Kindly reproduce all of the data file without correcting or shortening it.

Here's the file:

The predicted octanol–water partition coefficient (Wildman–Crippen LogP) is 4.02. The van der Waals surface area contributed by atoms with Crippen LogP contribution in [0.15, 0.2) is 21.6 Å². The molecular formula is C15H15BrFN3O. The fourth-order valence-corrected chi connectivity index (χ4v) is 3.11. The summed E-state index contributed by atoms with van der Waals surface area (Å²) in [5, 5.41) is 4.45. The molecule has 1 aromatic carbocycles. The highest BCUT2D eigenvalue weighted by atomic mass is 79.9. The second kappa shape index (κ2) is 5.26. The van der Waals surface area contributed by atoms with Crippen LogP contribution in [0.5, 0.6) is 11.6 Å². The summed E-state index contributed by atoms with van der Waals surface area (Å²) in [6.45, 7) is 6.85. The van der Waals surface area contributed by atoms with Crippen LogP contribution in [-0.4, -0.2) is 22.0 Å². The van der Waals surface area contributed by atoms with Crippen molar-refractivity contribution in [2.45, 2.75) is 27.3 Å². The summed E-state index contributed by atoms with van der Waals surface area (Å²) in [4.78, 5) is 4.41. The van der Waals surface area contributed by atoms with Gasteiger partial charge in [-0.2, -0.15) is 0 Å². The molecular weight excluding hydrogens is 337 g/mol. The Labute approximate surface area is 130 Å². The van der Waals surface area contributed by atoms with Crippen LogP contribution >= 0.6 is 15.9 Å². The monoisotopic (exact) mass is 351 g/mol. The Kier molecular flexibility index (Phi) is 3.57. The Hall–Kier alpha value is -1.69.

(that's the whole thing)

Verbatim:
The predicted octanol–water partition coefficient (Wildman–Crippen LogP) is 4.02. The van der Waals surface area contributed by atoms with Crippen LogP contribution in [0.15, 0.2) is 21.6 Å². The molecular formula is C15H15BrFN3O. The fourth-order valence-corrected chi connectivity index (χ4v) is 3.11. The summed E-state index contributed by atoms with van der Waals surface area (Å²) in [5, 5.41) is 4.45. The molecule has 1 aromatic carbocycles. The highest BCUT2D eigenvalue weighted by atomic mass is 79.9. The second kappa shape index (κ2) is 5.26. The van der Waals surface area contributed by atoms with Crippen LogP contribution in [0.5, 0.6) is 11.6 Å². The summed E-state index contributed by atoms with van der Waals surface area (Å²) in [6.45, 7) is 6.85. The van der Waals surface area contributed by atoms with Crippen LogP contribution in [-0.4, -0.2) is 22.0 Å². The van der Waals surface area contributed by atoms with Crippen molar-refractivity contribution in [2.45, 2.75) is 27.3 Å². The summed E-state index contributed by atoms with van der Waals surface area (Å²) in [4.78, 5) is 4.41. The van der Waals surface area contributed by atoms with Gasteiger partial charge in [-0.2, -0.15) is 0 Å². The molecular weight excluding hydrogens is 337 g/mol. The Labute approximate surface area is 130 Å². The van der Waals surface area contributed by atoms with Crippen LogP contribution >= 0.6 is 15.9 Å². The monoisotopic (exact) mass is 351 g/mol. The Kier molecular flexibility index (Phi) is 3.57. The Hall–Kier alpha value is -1.69.